moves to an incumbent, or forcing it to jump through regulatory hoops in order to use them, is tantamount to a death sentence, given the speed of the market. There is no precedent or justification for such a proceeding when the game is still in play.
Each of Microsoft's current competitors, the Rebel Alliance of Netscape, Sun, Oracle, IBM and Apple, is basically in a defensive posture, dealing with the encroachment of the Wintel PC into its core franchise. In this situation, attempts by each to expand its scope independently are likely to result in disaster; instead, each must contribute to the "Java story" playing from its own core strength. In short, the Alliance needs to stop whining and forge an integrated technical and market strategy that is credibly and steadfastly maintained. Reliance on extended legal arguments rather than on delivering value to customers will leave the allies where Apple ended up in the GUI war, while Microsoft gathers the fruits of its persistence. [Update 2003: Linux has emerged as a rallying point for the Rebel Alliance
and many others. The fight in server-land is now evenly matched.]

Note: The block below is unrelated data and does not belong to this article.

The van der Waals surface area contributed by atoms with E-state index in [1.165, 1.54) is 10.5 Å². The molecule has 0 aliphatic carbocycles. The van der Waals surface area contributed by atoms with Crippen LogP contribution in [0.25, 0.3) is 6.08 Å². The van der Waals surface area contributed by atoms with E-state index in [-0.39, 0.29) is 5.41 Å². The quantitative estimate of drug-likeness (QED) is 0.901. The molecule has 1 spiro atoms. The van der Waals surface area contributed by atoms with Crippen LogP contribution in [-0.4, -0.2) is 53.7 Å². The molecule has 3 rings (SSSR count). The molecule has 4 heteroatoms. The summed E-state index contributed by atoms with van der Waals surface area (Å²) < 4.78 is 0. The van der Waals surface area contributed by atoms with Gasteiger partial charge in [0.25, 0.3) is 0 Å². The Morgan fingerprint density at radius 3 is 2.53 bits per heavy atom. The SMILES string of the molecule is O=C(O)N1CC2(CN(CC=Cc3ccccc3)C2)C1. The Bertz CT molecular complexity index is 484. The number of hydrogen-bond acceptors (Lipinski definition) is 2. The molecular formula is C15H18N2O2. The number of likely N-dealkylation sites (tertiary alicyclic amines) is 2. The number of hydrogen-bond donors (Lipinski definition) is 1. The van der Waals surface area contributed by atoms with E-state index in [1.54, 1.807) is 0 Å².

For Microsoft, on the other hand, an offensive position is imperative. The PC marketplace has slowed; Microsoft has about ten billion dollars for investment, and the stock market has anticipated its continued growth. Microsoft bears part of the responsibility for stagnation in PC penetration, due to the complexity of its platform, and needs to clean up its act. But it has no option but to expand into auxilliary markets, such as servers, transaction processors, and consumer devices and services, if it's to make its numbers. Formerly, Microsoft had years in which to make its initial mistakes and find its way to success. Now, it will have to fight multiple battles simultaneously against competitors with greater experience. Faster victories will be needed to sustain growth. As it moves further from its core expertise, Microsoft will need to maintain agility and insight in a larger and larger organization, if it's to avoid being drawn onto a killing ground itself. [Update 2003: The jury is still out. Microsoft is pouring billions into Xbox, tablets, and forays into telematics and portable phones. ROI is not yet clear.]
[Update 2006: Jury in. Microsoft has played too slowly, and with too much attention to incremental tactical advantage, at a time where the very definition of platform and the means of competition have been shifting. Who would have believed, when this original story was written, that MSFT would find itself in a three-way fight with Yahoo! (which did exist then) and something called Google, both of which give away most of their end-user products and services. In the next weeks and posts, I'm going to be revisiting the War for the Web (2.0 of course).]